My pictures are full of climates, abstract climates, and not nature per se. But a feeling. And the feeling of an order that is associated more with nature. Nature in seasons, maybe; but nature in, well, an order. And I think art itself is order out of chaos.
Gagosian is pleased to announce Drawing within Nature: Paintings from the 1990s, an exhibition of twelve paintings and three large-scale works on paper by Helen Frankenthaler. This will be the first time in almost two decades that a group of the artist’s paintings from this era have been presented in New York, with some that have never previously been exhibited.
Frankenthaler’s celebrated 1952 composition, Mountains and Sea, was the first of her soak-stained canvases and was highly influential in the development of 1960s Color Field painting. By the 1970s, though, she had amplified her methods to include the expressive possibilities of surface inflection and density. Over the course of the 1980s, highly painterly canvases became her principal pictorial means, soon resulting in, during what would be her final decade, canvases of the greatest dramatic impact of her entire career, some of an unexpectedly large size.
Drawing within nature features works dating from 1990 through 1995, made following Frankenthaler’s paintings retrospective which opened in 1989 at the Museum of Modern Art, New York. Composed in her studios in New York; Stamford, Connecticut; and Santa Fe, New Mexico—where she held a summer teaching residency at the Santa Fe Institute of Art in 1990 and 1991—these abstractions are inspired by the artist’s experience of landscapes.
Works in the exhibition include Poseidon (1990), more than eight feet wide, which calls on qualities of Frankenthaler’s earlier soak-stained canvases to evoke ocean currents, with its wet-on-wet passages of aqua, white, and green. The even larger Stella Polaris (1990) sets streams and patches of dense cloudlike white paint beneath the starlight of its title. Western Roadmap (1991) transforms the desert rock and glowing sunsets of the American Southwest into a stratified abstraction that hangs within an almost nine-foot-wide panorama. Reef and Spellbound (both 1991) lay out washes of rich, glowing color of varying density across dark grounds. The verdant hues of The Rake’s Progress (1991) suggest a garden in bloom, and show how Frankenthaler began to use gel to thicken her paint as well as combing and raking tools to create tracks bearing the imprint of the energy passing over the surface.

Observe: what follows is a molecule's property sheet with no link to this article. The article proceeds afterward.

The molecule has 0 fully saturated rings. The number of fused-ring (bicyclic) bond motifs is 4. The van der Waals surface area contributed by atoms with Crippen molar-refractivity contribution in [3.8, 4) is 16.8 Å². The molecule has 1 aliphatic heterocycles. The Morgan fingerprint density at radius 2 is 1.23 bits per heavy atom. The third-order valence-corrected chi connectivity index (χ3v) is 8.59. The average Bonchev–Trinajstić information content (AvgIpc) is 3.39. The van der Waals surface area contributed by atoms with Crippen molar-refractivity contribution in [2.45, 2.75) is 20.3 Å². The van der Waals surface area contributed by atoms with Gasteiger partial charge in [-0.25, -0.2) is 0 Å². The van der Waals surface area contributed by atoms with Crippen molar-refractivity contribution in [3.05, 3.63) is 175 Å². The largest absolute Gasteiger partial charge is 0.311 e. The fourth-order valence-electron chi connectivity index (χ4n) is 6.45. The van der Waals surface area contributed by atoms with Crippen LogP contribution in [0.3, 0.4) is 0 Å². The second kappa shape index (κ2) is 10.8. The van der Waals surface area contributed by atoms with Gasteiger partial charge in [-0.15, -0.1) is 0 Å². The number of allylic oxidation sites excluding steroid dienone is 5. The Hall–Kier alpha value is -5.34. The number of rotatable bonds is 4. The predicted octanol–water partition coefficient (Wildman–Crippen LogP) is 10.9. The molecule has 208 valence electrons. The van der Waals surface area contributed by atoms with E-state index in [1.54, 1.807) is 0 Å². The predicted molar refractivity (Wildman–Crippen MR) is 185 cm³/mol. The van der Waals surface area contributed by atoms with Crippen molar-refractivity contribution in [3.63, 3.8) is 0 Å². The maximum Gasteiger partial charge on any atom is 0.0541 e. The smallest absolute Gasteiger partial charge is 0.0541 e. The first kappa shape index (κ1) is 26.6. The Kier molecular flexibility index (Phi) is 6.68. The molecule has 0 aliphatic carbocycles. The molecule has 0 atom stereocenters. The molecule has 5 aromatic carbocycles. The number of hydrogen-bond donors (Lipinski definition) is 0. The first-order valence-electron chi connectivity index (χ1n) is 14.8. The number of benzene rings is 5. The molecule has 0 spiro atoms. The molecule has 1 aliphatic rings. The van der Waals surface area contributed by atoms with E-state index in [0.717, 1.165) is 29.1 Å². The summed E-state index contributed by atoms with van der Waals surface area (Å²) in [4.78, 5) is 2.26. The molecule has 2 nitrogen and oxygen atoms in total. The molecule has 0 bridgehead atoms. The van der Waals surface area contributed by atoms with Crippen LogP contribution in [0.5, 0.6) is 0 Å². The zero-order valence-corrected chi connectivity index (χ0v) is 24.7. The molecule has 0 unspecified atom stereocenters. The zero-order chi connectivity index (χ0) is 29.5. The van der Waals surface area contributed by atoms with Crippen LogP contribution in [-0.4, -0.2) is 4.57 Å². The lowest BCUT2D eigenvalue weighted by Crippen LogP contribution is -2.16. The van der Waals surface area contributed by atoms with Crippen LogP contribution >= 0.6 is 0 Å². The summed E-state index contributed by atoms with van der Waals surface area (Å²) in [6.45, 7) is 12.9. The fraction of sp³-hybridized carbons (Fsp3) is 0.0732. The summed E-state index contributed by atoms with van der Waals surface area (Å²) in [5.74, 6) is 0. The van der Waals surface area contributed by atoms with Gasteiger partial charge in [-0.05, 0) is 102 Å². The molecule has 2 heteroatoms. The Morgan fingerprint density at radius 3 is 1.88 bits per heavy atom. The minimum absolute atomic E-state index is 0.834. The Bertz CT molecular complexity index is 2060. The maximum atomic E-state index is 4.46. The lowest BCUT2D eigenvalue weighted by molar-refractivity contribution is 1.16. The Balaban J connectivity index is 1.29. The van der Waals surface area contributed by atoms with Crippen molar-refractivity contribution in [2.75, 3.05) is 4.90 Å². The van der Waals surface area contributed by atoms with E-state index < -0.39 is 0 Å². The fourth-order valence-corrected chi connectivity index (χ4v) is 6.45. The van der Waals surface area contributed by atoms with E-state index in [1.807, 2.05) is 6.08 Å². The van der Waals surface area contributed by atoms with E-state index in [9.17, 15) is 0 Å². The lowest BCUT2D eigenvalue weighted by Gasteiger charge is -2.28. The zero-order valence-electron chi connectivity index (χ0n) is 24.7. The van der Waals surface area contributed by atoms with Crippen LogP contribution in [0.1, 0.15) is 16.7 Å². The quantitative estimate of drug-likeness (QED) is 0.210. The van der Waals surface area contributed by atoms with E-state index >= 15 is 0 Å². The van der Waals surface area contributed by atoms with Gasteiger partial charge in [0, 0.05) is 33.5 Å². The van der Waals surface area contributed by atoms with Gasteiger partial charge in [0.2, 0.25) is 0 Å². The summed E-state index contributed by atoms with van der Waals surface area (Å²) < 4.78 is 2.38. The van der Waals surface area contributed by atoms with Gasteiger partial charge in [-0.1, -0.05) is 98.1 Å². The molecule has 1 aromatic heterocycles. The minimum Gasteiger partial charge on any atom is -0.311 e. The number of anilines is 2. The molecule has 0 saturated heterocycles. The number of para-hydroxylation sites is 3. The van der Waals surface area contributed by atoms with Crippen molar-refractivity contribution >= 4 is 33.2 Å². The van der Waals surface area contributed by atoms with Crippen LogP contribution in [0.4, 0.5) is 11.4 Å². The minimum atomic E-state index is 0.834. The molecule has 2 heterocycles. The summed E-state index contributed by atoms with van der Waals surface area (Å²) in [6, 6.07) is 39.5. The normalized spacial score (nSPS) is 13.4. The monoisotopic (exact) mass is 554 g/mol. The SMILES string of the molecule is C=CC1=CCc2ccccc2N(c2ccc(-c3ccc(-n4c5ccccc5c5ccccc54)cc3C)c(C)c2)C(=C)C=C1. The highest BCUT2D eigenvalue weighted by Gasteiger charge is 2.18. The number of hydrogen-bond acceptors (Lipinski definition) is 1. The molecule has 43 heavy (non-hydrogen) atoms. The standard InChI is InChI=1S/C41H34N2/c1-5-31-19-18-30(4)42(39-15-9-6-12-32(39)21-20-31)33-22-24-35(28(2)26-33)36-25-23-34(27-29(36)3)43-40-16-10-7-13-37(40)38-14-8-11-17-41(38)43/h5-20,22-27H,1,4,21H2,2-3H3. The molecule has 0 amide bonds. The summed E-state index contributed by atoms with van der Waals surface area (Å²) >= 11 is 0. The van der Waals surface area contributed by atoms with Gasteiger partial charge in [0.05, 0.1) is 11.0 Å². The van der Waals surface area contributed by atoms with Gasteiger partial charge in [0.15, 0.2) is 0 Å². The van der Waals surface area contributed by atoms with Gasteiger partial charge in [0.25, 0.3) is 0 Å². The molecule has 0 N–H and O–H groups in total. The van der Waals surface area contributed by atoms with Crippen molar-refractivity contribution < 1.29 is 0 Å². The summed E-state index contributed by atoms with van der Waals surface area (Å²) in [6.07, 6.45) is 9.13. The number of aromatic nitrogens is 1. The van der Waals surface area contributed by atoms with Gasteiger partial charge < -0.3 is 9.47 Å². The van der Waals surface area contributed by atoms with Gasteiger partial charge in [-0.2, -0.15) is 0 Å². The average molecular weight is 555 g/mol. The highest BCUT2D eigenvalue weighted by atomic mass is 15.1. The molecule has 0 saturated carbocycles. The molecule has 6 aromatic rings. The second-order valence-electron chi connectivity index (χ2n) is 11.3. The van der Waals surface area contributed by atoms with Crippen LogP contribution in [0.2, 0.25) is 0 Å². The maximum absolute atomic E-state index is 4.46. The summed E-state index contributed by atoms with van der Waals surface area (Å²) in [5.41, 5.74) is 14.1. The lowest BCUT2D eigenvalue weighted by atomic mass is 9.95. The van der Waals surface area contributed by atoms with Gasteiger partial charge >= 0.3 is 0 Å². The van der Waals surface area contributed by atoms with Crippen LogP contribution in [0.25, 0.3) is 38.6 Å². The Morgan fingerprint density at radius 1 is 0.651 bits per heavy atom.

Painted a few years later, in acrylic on large sheets of paper, Acrobat, Flirt, and Aerie (all 1995) are less grounded in memories of landscape vistas. Rather, their open, cursive forms invoke vividly colored and magnified details of drawing within nature.
The exhibited works were selected by John Elderfield and Jason Ysenburg in collaboration with the Helen Frankenthaler Foundation. An accompanying catalogue, illustrated with color plates and photographs of the artist in her studio, includes a new essay by art historian Thomas Crow.
Helen Frankenthaler (1928–2011) is represented in major public and private collections worldwide. Her work has been the subject of three major monographs and numerous solo museum exhibitions, including the Jewish Museum, New York (1960); Whitney Museum of American Art, New York (1969); Works on Paper 1949–1984, Solomon R. Guggenheim Museum, New York (1985, traveled extensively throughout the United States and Canada, 1985–86); A Paintings Retrospective, Museum of Modern Art, New York (1989, traveled to Modern Art Museum of Fort Worth, Texas, 1989–90; Los Angeles County Museum of Art, 1990; and Detroit Institute of Arts, 1990); Prints, National Gallery of Art, Washington, DC (1993, traveled to San Diego Museum of Art, 1993; Museum of Fine Arts, Boston, 1994; Contemporary Arts Center, Cincinnati, 1994; Machida City Museum of Graphic Arts, Japan, 1994); Paintings on Paper (1949–2002), Museum of Contemporary Art, North Miami, FL (2003, traveled to Royal Scottish Academy, Edinburgh, 2003); Giving Up One’s Mark: Helen Frankenthaler in the 1960s and 1970s, Albright-Knox Art Gallery, Buffalo, NY (2014–15); Pittura/Panorama: Paintings by Helen Frankenthaler, 1952–1992, Museo di Palazzo Grimani, Venice (2019); Radical Beauty, Dulwich Picture Gallery, London (2021–22); Late Works, 1990–2003, New Britain Museum of Art, CT (2021, traveled to Weatherspoon Art Museum, University of North Carolina, Greensboro, 2021; Palm Springs Art Museum, CA, 2021–22; and Baker Museum, Naples, FL, 2022–23); and Painterly Constellations, Kunsthalle Krems, Krems an der Donau, Austria (2022, traveled to Museum Folkwang, Essen, Germany, 2022–23).